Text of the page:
In the fifth chapter of The Return of the King, Merry and the Rohirrim make their way to Gondor. Intrigued? Then it’s time for Mark to read The Lord of the Rings.
CHAPTER FIVE: THE RIDE OF THE ROHIRRIM
I want to have hope, but I know I really shouldn’t do that. IT IS A BAD IDEA. There’s just so much to be upset about in The Return of the King that I kind of want to hold any hope close to my heart and just squeeze it lovingly. As frustrating as it is, I’m really enjoying the parallel stories between Merry and Pippin, two hobbits thrust into the middle of a war, both intensely lonely, and both frightfully unprepared for what is about to happen. If they only knew what the other one was doing! But Tolkien is tormenting us for now, and in this brief chapter, he moves Merry so much closer to his best friend.
Merry’s loneliness, though, comes from the fact that the Rohan pretty much despise him. His very presence in their group is a sign that he disobeyed Théoden, so he is largely ignored. At least Pippin has Gandalf and Beregond! Merry’s has… horses? That’s pretty much it. Wow, when I put it like that, that sounds horrific. I just mean that he’s bored, lonely, and anxious about the journey ahead of him.
What totally took me by surprise, though, was the fact that even all the way at the end of this epic tale, Tolkien still introduces a new group of characters in the story. Chapter five gives us the Wild Men of the Woods. I think they’re humans, but aside from a physical description, all we really know is that they’re a sort of primitive culture, low in numbers, and rarely eager to interact with any other people in Middle-earth. But it is in these Wild Men that Éomer and Théoden find an unexpected ally. Ghân-buri-Ghân is the headman of this tribe of men, and they have a marked interest in the riders of Rohan eliminating the enemy threat: they hate Orcs. (I can’t help but laugh at the idea that every creature in Middle-earth, including Orcs themselves, hate Orcs.)
Ghân offers a service that the riders don’t have if they can defeat the enemy. What little I could guess about the culture of these people I gleamed from this conversation. I could tell they weren’t exactly the biggest fans of anyone but themselves. Content to stick with their own, it seems to have made them excellent listeners and observers. Because of this, they have a beautifully efficient system of learning information about the surrounding area and then passing it along. It’s with this that the Rohan learn of the siege on Gondor, and that there is a secret route they can use to cut off the Orcs without rushing right into them.
And that’s something that works in this book. Middle-earth is so immense that I can’t wrap my head around how large it is sometimes. The world that Tolkien has created is dissimilar to ours because the characters in Middle-earth do not have the same knowledge of geography as we do. We have so many resources at our disposal and have had them for years in order to learn about land masses, paths, streets, roads, alleyways, and the like. Knowledge and information is either written down or passed by word-of-mouth. It’s one of the only things I’ve ever read where it is absolutely realistic that there would be a secret route that only one group of characters knows about. I kind of love that? Like a ridiculous amount. I also love Ghân laughing. You can’t take that away from me.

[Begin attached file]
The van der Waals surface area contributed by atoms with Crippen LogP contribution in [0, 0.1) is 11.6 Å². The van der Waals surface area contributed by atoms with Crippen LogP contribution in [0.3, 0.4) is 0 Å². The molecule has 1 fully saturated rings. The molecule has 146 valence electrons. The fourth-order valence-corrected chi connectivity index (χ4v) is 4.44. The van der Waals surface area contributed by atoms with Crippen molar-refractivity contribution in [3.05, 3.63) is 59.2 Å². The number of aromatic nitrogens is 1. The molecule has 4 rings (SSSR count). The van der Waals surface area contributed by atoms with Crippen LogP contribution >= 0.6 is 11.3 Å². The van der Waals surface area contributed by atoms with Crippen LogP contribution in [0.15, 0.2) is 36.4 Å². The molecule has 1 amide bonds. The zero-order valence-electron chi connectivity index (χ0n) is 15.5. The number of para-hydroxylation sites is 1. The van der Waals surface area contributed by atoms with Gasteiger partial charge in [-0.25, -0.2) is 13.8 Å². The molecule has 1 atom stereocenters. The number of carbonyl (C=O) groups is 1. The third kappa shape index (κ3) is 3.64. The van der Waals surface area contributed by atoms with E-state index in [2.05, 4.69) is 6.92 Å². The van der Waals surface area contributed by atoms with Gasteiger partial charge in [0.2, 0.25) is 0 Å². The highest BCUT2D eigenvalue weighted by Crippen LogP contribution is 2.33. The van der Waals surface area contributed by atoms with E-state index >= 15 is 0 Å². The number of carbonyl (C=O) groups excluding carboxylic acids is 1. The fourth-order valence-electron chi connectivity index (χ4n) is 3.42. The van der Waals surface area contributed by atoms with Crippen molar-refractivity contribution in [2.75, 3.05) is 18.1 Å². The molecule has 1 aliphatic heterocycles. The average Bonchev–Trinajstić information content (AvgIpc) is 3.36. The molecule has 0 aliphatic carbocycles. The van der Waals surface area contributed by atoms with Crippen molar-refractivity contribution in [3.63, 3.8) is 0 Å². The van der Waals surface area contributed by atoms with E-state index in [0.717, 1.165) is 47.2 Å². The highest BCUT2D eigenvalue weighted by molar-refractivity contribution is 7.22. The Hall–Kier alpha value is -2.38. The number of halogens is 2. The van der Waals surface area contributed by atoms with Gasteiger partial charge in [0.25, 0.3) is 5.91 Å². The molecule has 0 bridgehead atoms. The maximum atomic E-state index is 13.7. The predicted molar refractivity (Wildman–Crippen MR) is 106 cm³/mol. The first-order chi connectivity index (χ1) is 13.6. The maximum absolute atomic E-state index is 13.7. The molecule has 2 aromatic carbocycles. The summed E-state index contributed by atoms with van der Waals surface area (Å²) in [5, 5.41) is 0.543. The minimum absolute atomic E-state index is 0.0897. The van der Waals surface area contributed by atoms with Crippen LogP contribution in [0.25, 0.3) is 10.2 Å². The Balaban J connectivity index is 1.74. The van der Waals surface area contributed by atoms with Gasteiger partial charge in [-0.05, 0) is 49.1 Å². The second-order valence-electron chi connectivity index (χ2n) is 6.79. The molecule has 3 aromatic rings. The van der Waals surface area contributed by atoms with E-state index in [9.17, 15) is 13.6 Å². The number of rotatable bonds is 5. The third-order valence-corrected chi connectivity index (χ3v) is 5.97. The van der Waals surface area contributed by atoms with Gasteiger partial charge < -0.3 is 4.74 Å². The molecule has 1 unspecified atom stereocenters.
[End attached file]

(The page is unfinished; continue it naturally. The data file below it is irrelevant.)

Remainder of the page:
Even with this good fortune, though, the characters are quick to discover that this isn’t going to get any easier. The shortcut does provide them with a much better method of riding closer to Minas Tirith, but they discover so many horrific signs of war along the way. They find two messengers of Gondor, one whom was beheaded, and the evidence suggests they turned back from the city, as if something prevented them from getting there. As they inch closer, their own messengers return the same message, which I will paraphrase now: Y’all, shit is fucked up.
But perhaps this is a sign of hope, or at least something I can latch on to for a moment. As the whole group nearly sinks into the despair of the realization that they’ve arrived at Minas Tirith too late, there’s a gust of wind. And never has wind been so important! Because that wind gives way to a glimpse of light and clouds in the South, the only area not covered by the grim black sky of Mordor. I imagine that Gandalf is the one who causes the flash like lightning in the city, and that flash brings about this surge of power in the whole group. I love that this sort of confidence is always represented by characters appearing to grow in size; we’ve seen it happen to Gandalf, Frodo, and Aragorn before. This happens with Théoden, sitting upon Shadowmane, and the events at the end of the last chapter finally sync up in this chapter: Théoden blows the great horn, announcing the arrival of the Rohirrim, and then they begin to slaughter the fuck out of the Orcs.
Oh god, shit is so real right now and it’s barely begun to get real.